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Police maintain ‘presence’ at reputed gang member’s funeral

Police are searching for weapons parking lot St. Andrew Temple Baptist Church W. Marquette Rd.  after report gun car

Police are searching for weapons in parking lot of St. Andrew Temple Baptist Church, W. Marquette Rd., after report of gun in a car at funeral for Sherman Miller, a Gangster Disciples member killed on the steps of a Church, Tuesday, December 4, 2012 . | John H. White~Sun-Times

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Updated: January 6, 2013 10:07AM



This time, the cops brought the guns to the funeral.

Last week, a killer shocked Chicago when he fatally shot a reputed gang member on the steps of a South Side church after a funeral for another man.

The Chicago Police Department wasn’t going to let that happen again. So dozens of officers, some armed with assault rifles, were assigned to monitor Tuesday’s funeral of Sherman Miller, last week’s murder victim.

They watched from a distance as reputed members of the Brick Squad faction of the Gangster Disciples — which police say Miller was affiliated with — flashed gang signs and danced to rap music blaring from their cars in the church parking lot.

“We are showing a presence at the funeral, but not an overbearing presence,” Chicago Police Cmdr. Christopher Fletcher said. “We want to let them know we are here.”

After the funeral at St. Andrews Temple Baptist Church in the 1700 block of West Marquette in the West Englewood neighborhood, the gang members returned to the parking lot where they continued to hang out.

That’s when the officers moved in.

A line of uniformed cops armed with assault weapons stood guard while commanders ordered the suspected gang members to leave. Some argued with the police before they drove away.

Meanwhile, officers acted on a tip that a gun was hidden in a van in the lot. Some officers searched the van. Other officers checked the IDs of the men in the van. The officers didn’t find a weapon and the men were allowed to go.

Soon, the parking lot was empty except for the police and a handful of Miller’s family members.

“Nobody got shot,” Fletcher said. “Mission accomplished.”

He noted that police also stopped a stolen van in the neighborhood and were investigating whether the men arrested in connection with the van had been heading to the funeral to cause trouble.

Police Supt. Garry McCarthy ordered the heavy security for the funeral after learning that Miller was in a video displaying a gun this summer as he rode in a funeral procession for yet another murder victim, rapper Joseph “Lil Jojo” Coleman.

The video shows Miller holding what appears to be a TEC-9 pistol. He joked about a police car passing the vehicle he was riding in.

“It was upsetting to the superintendent. It was upsetting to every police officer. It’s not funny,” Fletcher said of the video, which the Chicago Sun-Times posted Monday.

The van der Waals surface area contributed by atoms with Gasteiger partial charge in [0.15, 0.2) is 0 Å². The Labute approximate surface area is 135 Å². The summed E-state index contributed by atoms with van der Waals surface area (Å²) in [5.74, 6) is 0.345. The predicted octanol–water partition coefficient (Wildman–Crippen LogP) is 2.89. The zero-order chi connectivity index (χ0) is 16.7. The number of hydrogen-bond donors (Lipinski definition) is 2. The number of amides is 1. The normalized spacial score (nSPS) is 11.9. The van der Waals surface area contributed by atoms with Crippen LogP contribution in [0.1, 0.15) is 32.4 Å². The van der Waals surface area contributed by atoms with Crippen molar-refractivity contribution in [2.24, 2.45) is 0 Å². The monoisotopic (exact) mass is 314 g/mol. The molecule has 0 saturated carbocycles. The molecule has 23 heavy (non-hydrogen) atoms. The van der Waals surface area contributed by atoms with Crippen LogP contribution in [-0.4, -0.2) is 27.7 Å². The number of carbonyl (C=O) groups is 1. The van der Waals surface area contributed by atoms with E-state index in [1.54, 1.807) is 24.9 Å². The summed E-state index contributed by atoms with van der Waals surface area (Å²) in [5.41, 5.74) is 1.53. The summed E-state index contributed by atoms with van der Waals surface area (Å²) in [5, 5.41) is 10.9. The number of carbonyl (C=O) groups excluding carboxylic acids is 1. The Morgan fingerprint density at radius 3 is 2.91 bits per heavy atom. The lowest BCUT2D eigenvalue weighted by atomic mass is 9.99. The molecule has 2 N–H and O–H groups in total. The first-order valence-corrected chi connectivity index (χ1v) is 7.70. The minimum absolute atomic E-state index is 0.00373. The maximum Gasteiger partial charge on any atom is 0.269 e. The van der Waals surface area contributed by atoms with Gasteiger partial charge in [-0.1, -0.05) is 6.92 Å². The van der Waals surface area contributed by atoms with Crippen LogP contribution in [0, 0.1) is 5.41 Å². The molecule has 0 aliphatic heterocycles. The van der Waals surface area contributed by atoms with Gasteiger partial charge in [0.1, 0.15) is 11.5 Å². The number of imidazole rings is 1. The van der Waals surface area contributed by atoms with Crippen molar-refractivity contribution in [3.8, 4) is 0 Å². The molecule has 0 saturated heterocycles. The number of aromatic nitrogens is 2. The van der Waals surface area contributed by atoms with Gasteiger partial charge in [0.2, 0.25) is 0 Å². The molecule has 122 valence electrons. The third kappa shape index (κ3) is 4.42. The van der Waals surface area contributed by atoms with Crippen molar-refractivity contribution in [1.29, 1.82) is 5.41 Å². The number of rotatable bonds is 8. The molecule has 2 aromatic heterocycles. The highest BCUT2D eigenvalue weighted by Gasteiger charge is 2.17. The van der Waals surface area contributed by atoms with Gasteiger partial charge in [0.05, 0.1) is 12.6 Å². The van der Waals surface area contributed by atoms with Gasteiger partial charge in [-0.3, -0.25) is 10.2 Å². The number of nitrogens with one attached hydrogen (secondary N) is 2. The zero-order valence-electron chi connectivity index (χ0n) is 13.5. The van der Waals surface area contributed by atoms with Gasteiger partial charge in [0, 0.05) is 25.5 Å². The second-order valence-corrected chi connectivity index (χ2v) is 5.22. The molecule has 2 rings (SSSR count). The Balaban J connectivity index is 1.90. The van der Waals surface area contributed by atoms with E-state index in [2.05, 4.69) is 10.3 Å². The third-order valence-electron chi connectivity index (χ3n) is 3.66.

“If someone is bold enough to ride in a funeral procession while police officers are standing guard — and display an automatic weapon with police 10 feet away — that’s unacceptable. We want to set the tone and let them know this is unacceptable. If you’re going to participate in a funeral, you have to obey the law,” he said.

Miller’s family originally planned for a hearse to carry Miller’s casket from the church to Mount Hope Cemetery on the Southwest Side.

A police helicopter was on stand-by to escort the funeral procession to the cemetery. Officers planned to follow the procession and watch for any illegal conduct.

But the burial was canceled Tuesday because Miller’s family was unable to pay the bill, said the Rev. Corey Brooks, who spoke at the funeral. His body was returned to the funeral home, Brooks said .

Police said they’re continuing to investigate Miller’s slaying. Sources said they believe he was involved in an internal conflict with members of his own gang faction. He may have been killed because he robbed someone else, sources said.

After his funeral, Miller’s grandmother said she supported the strong police presence.

“The police officers needed to be here for the safety of the people in the church,” said Katie Sistrunk of Las Vegas, Nev. “Sherman had bad company. If he was in the right company, we wouldn’t be here today.”

Still, she criticized the officers’ display of assault weapons as “a little heavy-handed” and said the police presence seemed to be “for show and tell.”

Brooks said the police presence was “very necessary to keep stuff from jumping off, but it’s just the manner in which all the stuff happened afterward. I don’t know if that was the best tactic. ... It kept everyone in a rage.”

Treva Harris, a friend of Miller’s mother, said she was happy to see the police cars parked on the corners near the church.

“Sherman got killed at a funeral. Why not have all these police here?” Harris said. “[But] it’s sad you need police at a funeral. You can blink and lose your life in the city of Chicago.”

McCarthy acknowledged that “it’s sad we had to create a protocol to handle gang violence at funerals,” adding, “this will be ongoing.”



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